Where is the green?
During a lecture given by Dr. Kannan, Chairman of COSTFORD and Member, Executive Committee of the Laurie Baker Center, I asked him about open spaces in Trivandrum and Kerala. Through all the driving, I’ve only seen one park, which held an old mansion conceded to a museum and a zoo. Since then, I have been keeping an eye out for green public spaces, kept lawns, landscaped shrubbery, and patterned trees as seen in that park and in my other parks in the United States.
There are parks, but Dr. Kannan suggested I challenged he notion of parks in terms of American standards, which I realized, I was doing. I asked as to why there was a lack of parks in Kerala, especially with such densification. Wouldn’t some open and green relief be welcomed?
Dr. Anthony gave me a clarification in why this may be he reason: development is dense along arterial roads. They are so dense to the point that you wouldn’t be able to see beyond more urbanization, but if you just go a few blocks off the main road, you will be transplanted into a place that just seems far away. This occurred on the way to the Laurie Baker Center for Habitat Studies. After a left turn and two blocks, I felt like I was transplanted in the mountains, surrounded by rubber tree plantations.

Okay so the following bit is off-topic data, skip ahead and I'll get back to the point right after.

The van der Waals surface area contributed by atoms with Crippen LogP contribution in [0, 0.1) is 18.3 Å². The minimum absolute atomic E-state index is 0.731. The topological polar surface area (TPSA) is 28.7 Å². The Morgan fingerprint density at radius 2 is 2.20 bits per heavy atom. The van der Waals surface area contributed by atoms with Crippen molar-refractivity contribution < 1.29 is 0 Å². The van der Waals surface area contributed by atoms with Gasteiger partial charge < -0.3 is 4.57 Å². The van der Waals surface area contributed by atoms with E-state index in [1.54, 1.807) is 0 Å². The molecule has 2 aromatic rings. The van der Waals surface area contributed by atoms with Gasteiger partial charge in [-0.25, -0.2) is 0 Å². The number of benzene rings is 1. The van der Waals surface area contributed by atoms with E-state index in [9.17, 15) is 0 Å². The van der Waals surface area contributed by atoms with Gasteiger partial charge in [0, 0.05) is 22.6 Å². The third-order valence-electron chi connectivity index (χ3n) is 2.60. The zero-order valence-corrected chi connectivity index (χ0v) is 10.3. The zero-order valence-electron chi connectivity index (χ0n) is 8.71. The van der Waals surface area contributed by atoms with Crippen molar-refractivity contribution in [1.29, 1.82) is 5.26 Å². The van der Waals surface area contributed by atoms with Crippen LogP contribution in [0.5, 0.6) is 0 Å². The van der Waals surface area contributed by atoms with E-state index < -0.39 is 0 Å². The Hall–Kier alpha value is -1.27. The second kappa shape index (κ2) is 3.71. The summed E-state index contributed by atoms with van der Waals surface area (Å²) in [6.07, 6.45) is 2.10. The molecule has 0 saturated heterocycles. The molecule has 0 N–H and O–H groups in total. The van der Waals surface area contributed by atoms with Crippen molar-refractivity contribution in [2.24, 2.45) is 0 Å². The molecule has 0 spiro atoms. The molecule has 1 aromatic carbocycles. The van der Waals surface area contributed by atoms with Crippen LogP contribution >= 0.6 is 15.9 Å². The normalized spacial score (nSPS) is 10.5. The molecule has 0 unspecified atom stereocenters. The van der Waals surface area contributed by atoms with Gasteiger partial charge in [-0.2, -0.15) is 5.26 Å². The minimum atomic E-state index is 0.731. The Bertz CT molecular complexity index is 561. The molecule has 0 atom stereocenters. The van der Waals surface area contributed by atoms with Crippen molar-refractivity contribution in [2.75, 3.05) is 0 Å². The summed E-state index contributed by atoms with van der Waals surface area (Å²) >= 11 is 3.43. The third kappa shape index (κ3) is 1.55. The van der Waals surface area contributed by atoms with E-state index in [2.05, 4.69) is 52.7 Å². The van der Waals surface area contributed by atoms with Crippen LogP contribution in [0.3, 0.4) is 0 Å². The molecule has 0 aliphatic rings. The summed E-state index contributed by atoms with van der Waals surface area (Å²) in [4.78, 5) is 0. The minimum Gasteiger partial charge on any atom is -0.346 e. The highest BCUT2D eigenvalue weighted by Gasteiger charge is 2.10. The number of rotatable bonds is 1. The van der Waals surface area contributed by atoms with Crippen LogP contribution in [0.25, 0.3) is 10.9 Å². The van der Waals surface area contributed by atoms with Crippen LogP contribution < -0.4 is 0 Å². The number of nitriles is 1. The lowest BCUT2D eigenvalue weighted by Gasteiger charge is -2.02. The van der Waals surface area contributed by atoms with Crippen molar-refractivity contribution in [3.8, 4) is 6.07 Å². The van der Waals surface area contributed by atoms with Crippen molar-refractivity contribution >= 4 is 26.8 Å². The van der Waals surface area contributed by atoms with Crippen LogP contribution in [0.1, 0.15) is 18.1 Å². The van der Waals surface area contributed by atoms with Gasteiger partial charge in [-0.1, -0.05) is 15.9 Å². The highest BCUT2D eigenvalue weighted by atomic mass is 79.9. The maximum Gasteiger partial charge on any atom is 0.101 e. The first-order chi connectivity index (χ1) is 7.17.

So where do people gather? Where are the plazas and parks that American planners thirst so much for as a panacea to any planning problems? Well, they aren’t needed. As I write this on the van driving to the centre, observing what is going on outside, I see people sitting around trees, gathering by walls, or loitering around shops. The storefront and the home front are heir public spaces for gathering.
Green relief isn’t even fully necessary. Not only can you expect informal dwellings in forms of slums to sprout if the park becomes in disuse, but development seems in such high demand along the main roads. Everyone has access to green just away from the street, where you may have to go anyways sometime during your day. A conventional park with its even cut grass and artistic bushes isn’t necessary, or even efficient. You have so much green space in your backyards already.
I am realizing that there is no need for a clear distinction between where to gather and gain relief if the possibility for such refuge is interwoven with the basic street structure. Sitting under a tree with a group of friends, sneaking a cigarette outside a corner store with buddies, or hanging wet saris with other women together are all the gathering places you need, as they are the places you use without realizing you are using it.